Dino Food

Dinosaurs are extinct, but did you know that a part of the dinosaur food chain is still around?  

Think Cycads.

Image courtesy of Col, Jeananda. Enchanted Learning. http://www.EnchantedLearning.com 1999  

Image courtesy of Col, Jeananda. Enchanted Learning. http://www.EnchantedLearning.com 1999

 

These are prehistoric plants that are still alive today, practically unchanged in the last 200 million years or so. They are thought to have been present in the Mesozoic era; from the Triassic period, through the Jurassic period and up to the Cretaceous period. Thus, they were the dominant plants during the age of dinosaurs and are thought to have been the main food source of herbivorous dinosaurs. Please note however that most of the cycad species alive today are poisonous. Cycads are hardy plants since they survived the ice age, that big asteroid from outer space which wiped out the dinosaurs, the big flood during Noah's time, Hitler and Michael Jackson.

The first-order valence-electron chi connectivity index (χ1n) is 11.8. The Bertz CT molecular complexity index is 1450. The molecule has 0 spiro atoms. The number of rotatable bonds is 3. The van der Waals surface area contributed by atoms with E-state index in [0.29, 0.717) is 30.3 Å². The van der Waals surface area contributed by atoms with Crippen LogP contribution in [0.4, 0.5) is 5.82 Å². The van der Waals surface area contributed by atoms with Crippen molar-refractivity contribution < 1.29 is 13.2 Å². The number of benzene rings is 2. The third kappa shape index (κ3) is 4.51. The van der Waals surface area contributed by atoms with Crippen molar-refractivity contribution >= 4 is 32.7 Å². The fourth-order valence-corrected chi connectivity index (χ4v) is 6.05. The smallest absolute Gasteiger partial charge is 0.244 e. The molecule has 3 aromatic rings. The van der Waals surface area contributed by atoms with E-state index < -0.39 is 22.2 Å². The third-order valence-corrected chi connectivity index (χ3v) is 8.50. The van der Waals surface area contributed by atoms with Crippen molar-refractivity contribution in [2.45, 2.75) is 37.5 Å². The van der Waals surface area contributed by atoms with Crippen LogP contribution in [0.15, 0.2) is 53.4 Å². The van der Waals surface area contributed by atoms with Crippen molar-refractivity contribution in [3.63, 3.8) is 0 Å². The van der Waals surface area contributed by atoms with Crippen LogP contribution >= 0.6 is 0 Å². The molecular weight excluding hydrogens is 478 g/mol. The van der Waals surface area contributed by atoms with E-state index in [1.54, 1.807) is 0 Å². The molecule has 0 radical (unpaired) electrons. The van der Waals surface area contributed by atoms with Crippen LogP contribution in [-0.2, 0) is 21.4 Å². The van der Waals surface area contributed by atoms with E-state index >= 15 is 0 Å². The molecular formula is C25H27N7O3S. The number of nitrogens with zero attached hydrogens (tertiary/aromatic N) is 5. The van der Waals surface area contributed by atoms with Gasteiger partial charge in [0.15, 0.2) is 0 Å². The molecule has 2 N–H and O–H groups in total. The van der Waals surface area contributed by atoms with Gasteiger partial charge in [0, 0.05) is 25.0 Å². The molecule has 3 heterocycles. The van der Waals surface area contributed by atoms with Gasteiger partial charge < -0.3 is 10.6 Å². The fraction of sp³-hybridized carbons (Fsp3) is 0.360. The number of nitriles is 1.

Cycads are classified as gymnosperms or cone-bearing plants.  They are also described as dioecious, meaning they have male and female plants.  Yes, you read that right. So in order to propagate them through seeds you must have female and male plants.

There are many species of cycads.  The plant shown below is just one of them and it's my very own.

Encephalartos ferox

The E. ferox is named so because its rigid and serrated leaves are ferocious. It can be a substitute for barb wires. E. ferox is native to Mozambique and South Africa. 

In the Philippines, there are currently 10 identified species of cycads all in the genus cycas. There are probably more that are undescribed. Palawan is home to four species namely Cycas saxatilis, Cycas currannii, Cycas wadei and Cycas aenigma. C. aenigma was so named because the plant samples that were described were all grown in cultivation. C. Aenigma was never found in its natural habitat. Until this day the enigma has not been solved. The most recently described Philippine species is Cycas zambalensis which only grows in two separate areas in Zambales.

Cycads are slow growing and can live for hundreds of years and can probably survive another ice age.